One need not have supernatural prescience to see that negotiations between the UAW and the Detroit 3 are likely to be contentious affairs that will probably devolve from last week's tense-if-cordial opening handshakes.
There may not be much either side can do about that: As water is to fish, the statement is simply a recognition of the environment in which we all swim.
As UAW President Gary Jones noted, the Detroit 3 have seen a run of record profits — first as they recovered from the 2009 market collapse and later as they capitalized on shifting consumer tastes for profit-rich light trucks. Accurately or not, the UAW's members believe they have not shared proportionally in those good times, especially given earlier sacrifices.
Meanwhile, despite flush bottom lines, the Detroit 3 have their own legitimate reasons for concern. Unlike in 2015, the North American auto market is no longer growing; vehicle affordability is sending shoppers to the used-car lot, and health care continues to be an uncomfortably large piece of employee compensation, despite previous interventions both from within and outside.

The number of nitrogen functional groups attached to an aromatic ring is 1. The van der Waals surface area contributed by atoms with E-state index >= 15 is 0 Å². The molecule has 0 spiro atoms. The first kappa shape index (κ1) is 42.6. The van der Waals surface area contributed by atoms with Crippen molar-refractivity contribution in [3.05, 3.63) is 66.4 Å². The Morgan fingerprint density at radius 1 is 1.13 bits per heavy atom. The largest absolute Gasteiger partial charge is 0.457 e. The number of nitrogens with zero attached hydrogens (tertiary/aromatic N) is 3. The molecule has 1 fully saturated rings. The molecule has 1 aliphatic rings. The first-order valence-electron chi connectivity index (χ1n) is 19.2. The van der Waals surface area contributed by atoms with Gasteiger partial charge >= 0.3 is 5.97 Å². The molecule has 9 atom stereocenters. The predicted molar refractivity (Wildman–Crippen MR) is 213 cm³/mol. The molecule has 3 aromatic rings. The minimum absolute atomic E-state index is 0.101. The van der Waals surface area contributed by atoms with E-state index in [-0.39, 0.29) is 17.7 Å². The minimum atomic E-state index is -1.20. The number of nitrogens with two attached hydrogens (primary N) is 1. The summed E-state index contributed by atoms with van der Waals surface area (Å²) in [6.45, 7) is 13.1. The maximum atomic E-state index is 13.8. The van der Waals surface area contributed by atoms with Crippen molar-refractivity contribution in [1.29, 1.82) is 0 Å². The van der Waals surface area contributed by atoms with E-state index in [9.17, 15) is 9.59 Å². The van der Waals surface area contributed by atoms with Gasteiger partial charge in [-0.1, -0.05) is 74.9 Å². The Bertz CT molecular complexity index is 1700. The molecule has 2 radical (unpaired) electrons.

The table is set, certainly, for talks to get heated. Yet, rather than rushing headlong into a confrontation and costly test of wills, there is a mutually beneficial path forward in Jones' remarks that his members "expect to share in the profits that their hard work and dedication has made possible."
The current profit-sharing formula makes it easier for any worker on the line to see what their profit-sharing check will be, roughly $1,000 for every $1 billion of North American profits. But since profit-sharing was established when the automakers had far more workers and far fewer robots, it is in need of a large adjustment upward.
Robust profit-sharing aligns the interests of automaker and auto worker toward a shared goal and gives each a stake in the well-being of the other. Anecdotally, a good number of those annual checks are plowed back into the automakers' own products or spent in ways that boost the economy as a whole.
There are months of tough talks ahead about a variety of topics before any deal is reached. But in the challenge of the give-and-take, increased profit-sharing can help close the divide.